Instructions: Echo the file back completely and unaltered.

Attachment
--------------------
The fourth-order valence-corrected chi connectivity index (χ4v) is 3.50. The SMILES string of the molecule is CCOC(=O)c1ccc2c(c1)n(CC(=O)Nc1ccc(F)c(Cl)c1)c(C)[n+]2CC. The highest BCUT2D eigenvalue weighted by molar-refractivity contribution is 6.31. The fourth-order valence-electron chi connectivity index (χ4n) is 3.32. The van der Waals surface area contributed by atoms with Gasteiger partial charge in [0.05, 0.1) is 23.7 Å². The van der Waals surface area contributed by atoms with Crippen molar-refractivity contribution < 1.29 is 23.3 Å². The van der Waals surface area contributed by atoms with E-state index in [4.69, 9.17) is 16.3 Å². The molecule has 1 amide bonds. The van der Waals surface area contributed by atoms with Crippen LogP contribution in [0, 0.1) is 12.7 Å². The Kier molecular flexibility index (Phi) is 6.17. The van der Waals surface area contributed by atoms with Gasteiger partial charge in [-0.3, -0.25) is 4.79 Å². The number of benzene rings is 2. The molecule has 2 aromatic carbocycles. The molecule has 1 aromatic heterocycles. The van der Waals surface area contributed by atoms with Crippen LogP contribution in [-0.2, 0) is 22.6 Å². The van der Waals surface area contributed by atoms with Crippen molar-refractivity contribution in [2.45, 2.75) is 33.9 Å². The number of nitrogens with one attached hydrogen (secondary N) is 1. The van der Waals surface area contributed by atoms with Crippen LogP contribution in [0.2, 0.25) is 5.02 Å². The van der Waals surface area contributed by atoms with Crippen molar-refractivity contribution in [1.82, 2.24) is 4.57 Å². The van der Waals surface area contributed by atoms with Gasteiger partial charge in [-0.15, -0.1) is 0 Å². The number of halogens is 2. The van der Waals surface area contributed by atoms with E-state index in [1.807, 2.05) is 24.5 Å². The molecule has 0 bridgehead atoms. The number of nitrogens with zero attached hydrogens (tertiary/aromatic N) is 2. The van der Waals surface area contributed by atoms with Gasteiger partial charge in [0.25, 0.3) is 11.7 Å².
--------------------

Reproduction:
The fourth-order valence-corrected chi connectivity index (χ4v) is 3.50. The SMILES string of the molecule is CCOC(=O)c1ccc2c(c1)n(CC(=O)Nc1ccc(F)c(Cl)c1)c(C)[n+]2CC. The highest BCUT2D eigenvalue weighted by molar-refractivity contribution is 6.31. The fourth-order valence-electron chi connectivity index (χ4n) is 3.32. The van der Waals surface area contributed by atoms with Gasteiger partial charge in [0.05, 0.1) is 23.7 Å². The van der Waals surface area contributed by atoms with Crippen molar-refractivity contribution < 1.29 is 23.3 Å². The van der Waals surface area contributed by atoms with E-state index in [4.69, 9.17) is 16.3 Å². The molecule has 1 amide bonds. The van der Waals surface area contributed by atoms with Crippen LogP contribution in [0, 0.1) is 12.7 Å². The Kier molecular flexibility index (Phi) is 6.17. The van der Waals surface area contributed by atoms with Gasteiger partial charge in [-0.3, -0.25) is 4.79 Å². The number of benzene rings is 2. The molecule has 2 aromatic carbocycles. The molecule has 1 aromatic heterocycles. The van der Waals surface area contributed by atoms with Crippen LogP contribution in [-0.2, 0) is 22.6 Å². The van der Waals surface area contributed by atoms with Crippen molar-refractivity contribution in [2.45, 2.75) is 33.9 Å². The number of nitrogens with one attached hydrogen (secondary N) is 1. The van der Waals surface area contributed by atoms with Crippen LogP contribution in [0.2, 0.25) is 5.02 Å². The van der Waals surface area contributed by atoms with Crippen molar-refractivity contribution in [1.82, 2.24) is 4.57 Å². The van der Waals surface area contributed by atoms with Gasteiger partial charge in [-0.15, -0.1) is 0 Å². The number of halogens is 2. The van der Waals surface area contributed by atoms with E-state index in [1.807, 2.05) is 24.5 Å². The molecule has 0 bridgehead atoms. The number of nitrogens with zero attached hydrogens (tertiary/aromatic N) is 2. The van der Waals surface area contributed by atoms with Gasteiger partial charge in [0.25, 0.3) is 11.7 Å².